I finished my drink and looked straight at him. “Jonathan. You want something out of me, with your impatience you failed to convince me to give it to you. Once you force your desire onto me, you have lost the chemistry between us” I continued “I am not responsible for your incapability of persuasion. But I will get this round of drink”.

He ground his teeth with clear annoyance on his face. “No, I will get it” and waived the waiter for a bill. I could sense his frustrations in the air, yet I didn’t have the capacity to feel bad about it. It was simple demand vs. supply; we did not find a market clearing price. In many cases, females are weakened by the obligations they create in their head about “being responsible” for other people’s feelings. They feel the obligations to “make it up” to the guy when any sign of annoyance is displayed, which makes it easy for the guys to use such “feel bad” obligations to control the weakened mind. No, you are not responsible for anyone else’s feelings. You have the uttermost duty to yourself and your feeling first and for all. One should not resign such duty to submit to others, nor to prioritise someone else above themselves.

I recently read a controversial article called “Is it true love or is it just low self-esteem?”  written by a certified psychiatrist on Psychology Today. They mentioned a psychological condition researchers called Relationship-Contingent Self Esteem, which I often observe in many relationships/people around me. In essence, it is a state where someone looks for the positive reactions from another person for their feelings of self-worth, or the strong urge to find/be in a relationship if single to seek such validation. Such condition arises from the lack of any following elements:

  • Autonomy (“I can fully direct my behaviours and I am in control of both my inner and outer states. I am independent of anyone or anything, none of which will increase/ decrease my values if I live without it”)
  • Competence (“I can and will get what I want in life. I am effective at whatever I do”)
  • Relatedness (“I relate to other people/events in my life. I am a part of society and I belong. I have all the necessary support if I ever need”)

Insecurities arising from the deficiencies of any of the above elements motivate people to look to fulfil their handicap in the relationship with others. This action creates dependency or conditional happiness that may fleet anytime as it is attached to another individual. Their relationship, in turn, defines their self-esteem and eventually define their identity. They then believe they “cannot live” without the other person. (“It must be true love”)

Of course, they can. They are perfectly healthy and can live without anyone (including their parents who will die eventually, their siblings who will part ways with them and potentially their future spouse and their children who will leave too). There is no such thing as a relationship that they cannot live without. They just refuse to believe that they are perfectly fine without the other person because facing the reality of a handicapped self is tougher than believing in the false “true love”. I had this same mistake in my first three-year relationship (from 16-18 years old) that I thought I could not live without the ex. I defined my life and my identity by the romantic relationship I had. When the bad break up happen as he was a cheater, I had thoughts of harming myself, which gladly did not happen as I was always in public places.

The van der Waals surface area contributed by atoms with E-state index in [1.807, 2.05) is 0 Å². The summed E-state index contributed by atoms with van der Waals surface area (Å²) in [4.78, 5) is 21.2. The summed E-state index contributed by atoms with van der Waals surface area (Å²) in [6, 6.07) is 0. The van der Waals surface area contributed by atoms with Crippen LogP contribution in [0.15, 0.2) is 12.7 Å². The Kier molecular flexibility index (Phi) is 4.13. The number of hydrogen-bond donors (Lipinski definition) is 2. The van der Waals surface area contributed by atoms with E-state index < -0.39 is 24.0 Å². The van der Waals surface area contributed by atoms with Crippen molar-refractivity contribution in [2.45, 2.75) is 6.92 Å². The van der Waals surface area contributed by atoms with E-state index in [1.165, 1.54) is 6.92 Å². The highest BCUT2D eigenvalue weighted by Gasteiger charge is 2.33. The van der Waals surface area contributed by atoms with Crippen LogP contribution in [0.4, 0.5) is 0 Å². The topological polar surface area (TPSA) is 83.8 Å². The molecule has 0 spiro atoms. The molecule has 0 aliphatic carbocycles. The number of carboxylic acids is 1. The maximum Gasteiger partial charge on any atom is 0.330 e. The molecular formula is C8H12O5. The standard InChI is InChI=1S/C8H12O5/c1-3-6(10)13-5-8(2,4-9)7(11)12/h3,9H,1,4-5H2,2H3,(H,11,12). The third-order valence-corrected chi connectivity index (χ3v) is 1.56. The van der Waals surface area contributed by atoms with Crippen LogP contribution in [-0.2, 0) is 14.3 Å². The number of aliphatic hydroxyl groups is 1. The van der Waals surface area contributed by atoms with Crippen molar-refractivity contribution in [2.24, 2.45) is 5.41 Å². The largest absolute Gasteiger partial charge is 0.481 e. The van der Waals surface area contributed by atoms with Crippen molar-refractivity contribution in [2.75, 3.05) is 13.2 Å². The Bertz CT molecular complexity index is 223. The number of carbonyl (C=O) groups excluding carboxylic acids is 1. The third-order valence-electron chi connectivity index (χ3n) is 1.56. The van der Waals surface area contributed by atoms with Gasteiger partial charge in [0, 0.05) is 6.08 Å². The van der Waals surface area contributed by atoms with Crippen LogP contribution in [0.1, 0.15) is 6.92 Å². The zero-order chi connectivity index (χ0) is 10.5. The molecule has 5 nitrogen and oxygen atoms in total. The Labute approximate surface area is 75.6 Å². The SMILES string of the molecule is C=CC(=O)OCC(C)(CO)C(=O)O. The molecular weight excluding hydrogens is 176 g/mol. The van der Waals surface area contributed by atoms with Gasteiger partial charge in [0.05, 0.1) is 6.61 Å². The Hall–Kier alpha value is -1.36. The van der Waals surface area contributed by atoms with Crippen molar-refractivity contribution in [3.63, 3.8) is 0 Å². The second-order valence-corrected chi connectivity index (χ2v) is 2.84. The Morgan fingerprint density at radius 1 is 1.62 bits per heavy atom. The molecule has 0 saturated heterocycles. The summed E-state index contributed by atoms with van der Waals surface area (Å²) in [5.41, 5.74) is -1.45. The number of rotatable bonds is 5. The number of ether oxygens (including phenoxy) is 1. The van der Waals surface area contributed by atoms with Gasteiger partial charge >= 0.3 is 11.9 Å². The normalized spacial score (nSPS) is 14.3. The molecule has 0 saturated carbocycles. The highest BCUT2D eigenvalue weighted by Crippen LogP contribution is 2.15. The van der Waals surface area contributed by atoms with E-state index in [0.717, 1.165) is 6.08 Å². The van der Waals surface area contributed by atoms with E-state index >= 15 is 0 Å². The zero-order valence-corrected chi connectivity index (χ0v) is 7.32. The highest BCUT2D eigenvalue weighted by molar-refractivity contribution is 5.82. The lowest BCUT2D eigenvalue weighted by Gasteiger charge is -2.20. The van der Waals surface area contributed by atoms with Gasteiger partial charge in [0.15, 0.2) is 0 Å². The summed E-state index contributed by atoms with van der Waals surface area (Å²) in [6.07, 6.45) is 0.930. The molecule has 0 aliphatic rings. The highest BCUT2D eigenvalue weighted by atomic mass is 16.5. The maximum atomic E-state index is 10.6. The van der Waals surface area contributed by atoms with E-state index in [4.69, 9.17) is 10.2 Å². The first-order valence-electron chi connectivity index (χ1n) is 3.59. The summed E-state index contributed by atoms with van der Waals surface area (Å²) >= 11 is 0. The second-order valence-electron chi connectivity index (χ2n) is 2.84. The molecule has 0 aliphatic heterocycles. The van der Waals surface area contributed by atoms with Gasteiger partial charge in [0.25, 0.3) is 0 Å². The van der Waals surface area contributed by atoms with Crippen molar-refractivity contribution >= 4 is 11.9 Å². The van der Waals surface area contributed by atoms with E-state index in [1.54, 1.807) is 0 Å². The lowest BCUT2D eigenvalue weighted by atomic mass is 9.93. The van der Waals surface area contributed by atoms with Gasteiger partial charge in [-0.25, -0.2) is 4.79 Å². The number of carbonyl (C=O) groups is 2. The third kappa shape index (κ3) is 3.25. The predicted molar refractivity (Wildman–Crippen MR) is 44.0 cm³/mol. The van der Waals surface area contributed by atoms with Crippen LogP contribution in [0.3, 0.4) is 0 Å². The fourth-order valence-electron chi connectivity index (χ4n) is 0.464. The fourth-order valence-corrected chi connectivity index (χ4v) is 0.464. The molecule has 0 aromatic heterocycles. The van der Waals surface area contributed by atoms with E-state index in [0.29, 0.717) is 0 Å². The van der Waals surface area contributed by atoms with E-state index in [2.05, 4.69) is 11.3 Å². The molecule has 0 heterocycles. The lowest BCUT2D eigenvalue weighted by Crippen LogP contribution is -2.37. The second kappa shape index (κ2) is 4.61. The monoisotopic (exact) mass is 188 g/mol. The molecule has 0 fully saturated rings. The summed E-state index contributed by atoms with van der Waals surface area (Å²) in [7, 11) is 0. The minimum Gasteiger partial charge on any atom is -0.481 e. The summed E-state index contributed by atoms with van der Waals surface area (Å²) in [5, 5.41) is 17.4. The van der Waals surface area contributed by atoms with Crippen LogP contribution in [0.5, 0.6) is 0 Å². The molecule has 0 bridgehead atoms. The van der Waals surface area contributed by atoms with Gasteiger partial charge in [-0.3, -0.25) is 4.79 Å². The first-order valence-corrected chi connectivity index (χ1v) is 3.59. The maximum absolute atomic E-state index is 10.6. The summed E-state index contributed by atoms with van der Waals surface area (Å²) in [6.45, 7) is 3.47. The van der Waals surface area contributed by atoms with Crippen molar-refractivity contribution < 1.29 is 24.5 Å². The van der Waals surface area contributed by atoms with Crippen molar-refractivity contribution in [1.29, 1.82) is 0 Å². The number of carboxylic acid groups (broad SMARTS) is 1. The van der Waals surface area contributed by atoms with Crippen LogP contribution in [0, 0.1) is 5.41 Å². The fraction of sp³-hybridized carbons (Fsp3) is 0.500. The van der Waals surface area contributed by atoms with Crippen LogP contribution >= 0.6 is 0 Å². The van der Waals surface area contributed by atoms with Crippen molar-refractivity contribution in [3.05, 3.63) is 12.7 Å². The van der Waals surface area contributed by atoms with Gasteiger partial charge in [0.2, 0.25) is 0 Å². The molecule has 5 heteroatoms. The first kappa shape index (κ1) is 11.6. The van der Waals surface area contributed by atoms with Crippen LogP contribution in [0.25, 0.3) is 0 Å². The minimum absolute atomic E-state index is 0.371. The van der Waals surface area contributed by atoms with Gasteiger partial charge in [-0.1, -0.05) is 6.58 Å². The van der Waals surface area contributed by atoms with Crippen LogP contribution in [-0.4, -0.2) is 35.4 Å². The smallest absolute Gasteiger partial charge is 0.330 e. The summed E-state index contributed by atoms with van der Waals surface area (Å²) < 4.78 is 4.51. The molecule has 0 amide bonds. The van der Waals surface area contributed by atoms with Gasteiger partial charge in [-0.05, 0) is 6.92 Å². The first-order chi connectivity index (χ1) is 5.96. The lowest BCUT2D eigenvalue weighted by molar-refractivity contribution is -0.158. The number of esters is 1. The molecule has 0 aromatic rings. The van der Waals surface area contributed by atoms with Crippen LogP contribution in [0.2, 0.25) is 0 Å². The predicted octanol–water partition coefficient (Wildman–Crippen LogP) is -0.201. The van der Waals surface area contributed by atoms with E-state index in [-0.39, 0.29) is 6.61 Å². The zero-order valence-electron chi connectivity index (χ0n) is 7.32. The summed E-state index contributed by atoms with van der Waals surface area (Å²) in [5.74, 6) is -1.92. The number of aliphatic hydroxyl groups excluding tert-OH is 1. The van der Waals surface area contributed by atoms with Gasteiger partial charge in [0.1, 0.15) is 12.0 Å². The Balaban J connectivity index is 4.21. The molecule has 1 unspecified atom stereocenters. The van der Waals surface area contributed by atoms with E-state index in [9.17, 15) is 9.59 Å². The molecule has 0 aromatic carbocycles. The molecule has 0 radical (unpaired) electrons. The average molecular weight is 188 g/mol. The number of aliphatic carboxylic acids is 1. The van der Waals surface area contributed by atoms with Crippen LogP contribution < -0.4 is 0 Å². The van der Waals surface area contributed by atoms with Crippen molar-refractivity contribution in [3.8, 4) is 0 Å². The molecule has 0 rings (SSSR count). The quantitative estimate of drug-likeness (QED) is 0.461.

Five years have passed since those difficult moments. I have learnt many lessons along the way, for which I am glad to have grown into a psychologically stronger, secured and more principled woman today. The Monsieur and I share the same principle on defining the relationship as the state of being “Alone Together”. Alone together is when two complete individuals can live independent lives away from each other, yet still choose to be with each other and spend time with each other when they decide to.

I understand this is not what everyone will opt for. It is a personal choice of the Monsieur and I and what we both agree on how a healthy relationship should be. Healthy intimacy, in my opinion, should not hurt your independence, self-esteem and the way you look at yourselves. I believe the best indicator for such independence and self-esteem is that I should be able to walk away from the relationship at any time, not saying that I will, yet I should be able to without doing myself much psychological harm. A break-up could be an unpleasant event, yet it should not be a life changing event. Despite my ability to do so, I still choose to be with this person, which means I enjoy the connection and the time together. Such a capability and choice are the same for him. We stay to serve ourselves and our well-being, which maintains a stable and sustainable dynamic

Most relationship’s augments arise from the imbalance of power: from one’s unresolved insecurities to the disagreement of core values and choices. The moment you start to have to “make it work” or “focus on the relationship”, the relationship is already failing – it is no longer a partnership, nor a balance of power. I have been long advised by friends and family to “learn to love the guy who loves you” as a way to choose a fulfilling relationship. I disagree with that because such condition creates an imbalance of power that will not sustain in the long term. It is hard to find a partner where the perfect power balance can strike. Once found, it is rewarding to have truly a “partner” in life, whom you can always walk away from, yet choose to be together.